I have just received a question in my “ASK Profile” in BeyondRelational.com.Poster asking me that he has big table with hundreds of thousands of rows inone table and there is PK on fields so it suppose to have clustered index byits own on that field so it is working fast when we keep that PK field in WHEREclause but working very slow when they keep other than that PK field in WHEREclause. He wants to make as many as possible index on his table so it worksfast with any of the fields in WHERE clause.
This seems interesting case to me so I am writing this blogpost, actually I have seen this kind of confusion and concerns in many otherdevelopers too. Let us make it clear.
Till SQL Server 2005, there was a limit of 249 nonclusteredindex on one table and 1 clustered index on the same table but nonclusteredindex limit was increased from 249 to 999 in SQL Server 2008 version so peoplemight think that Microsoft has given us facility to create so many indexes onone table, why shouldn’t we use it?
Keep one thing in mind that, Index may boost up performanceof you SELECT statement but it puts overhead in Insert/Delete DML commands aswhile manipulating records in the table, it has to go to each nonclusteredindex and add/remove records in each index which simply decrease theperformance of your Insert/Delete statement if you have unnecessary indexes.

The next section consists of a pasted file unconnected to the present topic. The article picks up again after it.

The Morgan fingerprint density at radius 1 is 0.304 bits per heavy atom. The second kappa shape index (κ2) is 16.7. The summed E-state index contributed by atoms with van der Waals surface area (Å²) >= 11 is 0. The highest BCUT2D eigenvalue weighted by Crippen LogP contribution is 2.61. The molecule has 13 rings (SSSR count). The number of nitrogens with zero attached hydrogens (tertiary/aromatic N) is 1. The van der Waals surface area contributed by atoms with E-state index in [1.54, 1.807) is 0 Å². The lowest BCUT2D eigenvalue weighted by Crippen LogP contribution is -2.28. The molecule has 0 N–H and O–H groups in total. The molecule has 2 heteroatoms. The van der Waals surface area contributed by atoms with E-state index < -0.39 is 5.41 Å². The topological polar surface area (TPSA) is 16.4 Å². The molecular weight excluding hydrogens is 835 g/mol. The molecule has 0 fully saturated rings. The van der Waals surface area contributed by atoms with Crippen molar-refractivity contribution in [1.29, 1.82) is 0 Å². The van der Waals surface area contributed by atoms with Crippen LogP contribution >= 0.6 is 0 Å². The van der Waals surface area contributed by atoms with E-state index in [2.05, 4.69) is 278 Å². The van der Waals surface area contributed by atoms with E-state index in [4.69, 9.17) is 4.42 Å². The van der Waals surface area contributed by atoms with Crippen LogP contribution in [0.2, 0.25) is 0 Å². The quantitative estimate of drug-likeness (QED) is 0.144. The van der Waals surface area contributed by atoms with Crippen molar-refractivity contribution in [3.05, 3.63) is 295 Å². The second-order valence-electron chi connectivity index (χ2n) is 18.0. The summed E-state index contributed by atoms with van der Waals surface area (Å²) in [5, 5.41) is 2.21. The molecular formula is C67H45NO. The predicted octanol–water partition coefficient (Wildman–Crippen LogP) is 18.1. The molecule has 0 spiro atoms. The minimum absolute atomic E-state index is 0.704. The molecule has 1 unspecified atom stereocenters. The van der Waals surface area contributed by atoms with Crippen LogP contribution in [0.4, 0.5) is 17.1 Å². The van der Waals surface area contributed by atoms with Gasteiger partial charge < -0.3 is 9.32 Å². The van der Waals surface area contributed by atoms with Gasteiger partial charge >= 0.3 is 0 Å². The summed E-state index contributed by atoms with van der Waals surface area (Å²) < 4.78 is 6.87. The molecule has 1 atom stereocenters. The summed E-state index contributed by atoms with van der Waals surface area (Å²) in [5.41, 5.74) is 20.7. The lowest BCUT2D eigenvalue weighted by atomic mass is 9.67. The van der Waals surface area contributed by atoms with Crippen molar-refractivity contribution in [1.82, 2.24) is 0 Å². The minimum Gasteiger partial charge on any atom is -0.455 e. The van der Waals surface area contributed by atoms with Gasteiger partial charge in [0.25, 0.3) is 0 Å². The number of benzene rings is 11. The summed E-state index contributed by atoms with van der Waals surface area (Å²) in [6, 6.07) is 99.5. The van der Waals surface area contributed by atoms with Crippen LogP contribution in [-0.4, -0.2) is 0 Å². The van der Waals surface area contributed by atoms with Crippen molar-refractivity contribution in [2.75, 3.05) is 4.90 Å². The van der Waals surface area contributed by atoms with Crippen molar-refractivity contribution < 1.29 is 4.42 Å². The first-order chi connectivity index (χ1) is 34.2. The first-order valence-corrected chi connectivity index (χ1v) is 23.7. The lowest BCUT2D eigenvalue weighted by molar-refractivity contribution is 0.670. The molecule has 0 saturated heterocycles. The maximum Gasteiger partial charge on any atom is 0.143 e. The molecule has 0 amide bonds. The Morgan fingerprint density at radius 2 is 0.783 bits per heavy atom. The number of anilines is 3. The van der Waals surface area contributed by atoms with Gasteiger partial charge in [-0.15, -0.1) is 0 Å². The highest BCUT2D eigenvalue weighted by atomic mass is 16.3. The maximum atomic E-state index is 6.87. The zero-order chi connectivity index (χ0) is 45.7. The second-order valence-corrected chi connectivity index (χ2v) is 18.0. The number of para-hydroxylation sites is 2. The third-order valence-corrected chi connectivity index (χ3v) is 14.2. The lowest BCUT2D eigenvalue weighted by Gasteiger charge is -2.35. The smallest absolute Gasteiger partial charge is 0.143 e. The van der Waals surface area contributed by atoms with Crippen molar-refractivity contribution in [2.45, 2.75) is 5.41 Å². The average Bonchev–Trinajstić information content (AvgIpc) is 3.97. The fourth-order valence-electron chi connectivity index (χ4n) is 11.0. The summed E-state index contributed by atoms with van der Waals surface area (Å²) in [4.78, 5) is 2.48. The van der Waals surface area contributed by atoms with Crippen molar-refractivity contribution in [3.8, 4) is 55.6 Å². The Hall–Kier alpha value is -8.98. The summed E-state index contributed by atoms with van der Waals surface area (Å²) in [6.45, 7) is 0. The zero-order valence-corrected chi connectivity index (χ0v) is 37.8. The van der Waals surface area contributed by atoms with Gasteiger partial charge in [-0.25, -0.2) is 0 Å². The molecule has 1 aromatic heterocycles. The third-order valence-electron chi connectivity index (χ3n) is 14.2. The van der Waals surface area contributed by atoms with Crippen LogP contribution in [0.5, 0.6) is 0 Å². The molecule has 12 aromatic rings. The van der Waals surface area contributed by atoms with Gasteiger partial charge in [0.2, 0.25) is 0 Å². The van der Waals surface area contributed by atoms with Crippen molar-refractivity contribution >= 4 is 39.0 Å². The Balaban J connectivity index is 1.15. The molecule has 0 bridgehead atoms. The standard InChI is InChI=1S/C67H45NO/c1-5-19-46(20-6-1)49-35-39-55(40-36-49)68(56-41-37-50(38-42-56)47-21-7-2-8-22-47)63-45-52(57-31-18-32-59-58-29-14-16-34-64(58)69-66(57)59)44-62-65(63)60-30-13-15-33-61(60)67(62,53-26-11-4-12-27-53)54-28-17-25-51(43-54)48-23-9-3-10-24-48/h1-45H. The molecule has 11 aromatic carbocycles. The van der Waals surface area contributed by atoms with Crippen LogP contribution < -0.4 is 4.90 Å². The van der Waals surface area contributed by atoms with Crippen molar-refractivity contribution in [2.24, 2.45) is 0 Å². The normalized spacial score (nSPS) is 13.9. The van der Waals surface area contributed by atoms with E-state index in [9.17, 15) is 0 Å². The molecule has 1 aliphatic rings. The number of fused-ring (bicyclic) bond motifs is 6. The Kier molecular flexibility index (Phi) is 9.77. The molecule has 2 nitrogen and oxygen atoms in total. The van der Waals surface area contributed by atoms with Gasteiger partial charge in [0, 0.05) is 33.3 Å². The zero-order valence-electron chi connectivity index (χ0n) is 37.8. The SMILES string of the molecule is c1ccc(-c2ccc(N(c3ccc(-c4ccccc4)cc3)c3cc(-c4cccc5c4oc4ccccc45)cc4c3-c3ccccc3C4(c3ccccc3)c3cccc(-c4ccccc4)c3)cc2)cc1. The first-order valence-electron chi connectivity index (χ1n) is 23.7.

Apart from the reason given above, each index needs diskspace to store its data and cache memory to load all indexes which simplyaffect the performance again due to high IO hits.
There is one more reason, if you have so many indexes; yourSQL Server optimizer might get confused regarding what index to go for whileexecuting the query so it evaluates all indexes to find the best suited indexto run for, which is simply waste of time and resources especially if you arehaving less cache.
So keeping long story short, you should have to be selectivewhile creating index. You shouldn’t have to create nonclustered index on everyfields but find out the best selectivity in your table and create index on thatonly.
Reference: Ritesh Shah
http://www.sqlhub.com
Note: Microsoft Books online is a default reference of all articles butexamples and explanations prepared by Ritesh Shah, founder of
http://www.SQLHub.com
Ask me any SQL Server related question at my “ASK Profile”.

ASK Expert in BeyondRelational.com

SQL & XML GURU Mr. Jacob Sebastian has real passion to reach more and more IT person to help them in Microsoft technology. I always appreciate him for his endeavor efforts to help community.  Jacob has started new forum “ASK” under BeyondRelational.com  where you can ask question directly to the industry experts.
There are many experts available there for various subjects like TSQL, XML, ETL, SSIS, SQL Server, .NET, DBA, performance tuning and many more.
If you want to ask me any SQL Server related question, feel free to ask at following link.
You may find many forums regarding all topics I have mentioned above, the main advantage here is, you can directly ask to experts rather than raising question in other forums and wait for somebody to look at your question and answer it.
So, what are you waiting for? Register in beyondrelational.com and ask question which is giving you sleepless night.
Reference: Ritesh Shah
http://www.sqlhub.com
Note: Microsoft Books online is a default reference of all articles but examples and explanations prepared by Ritesh Shah, founder of
http://www.SQLHub.com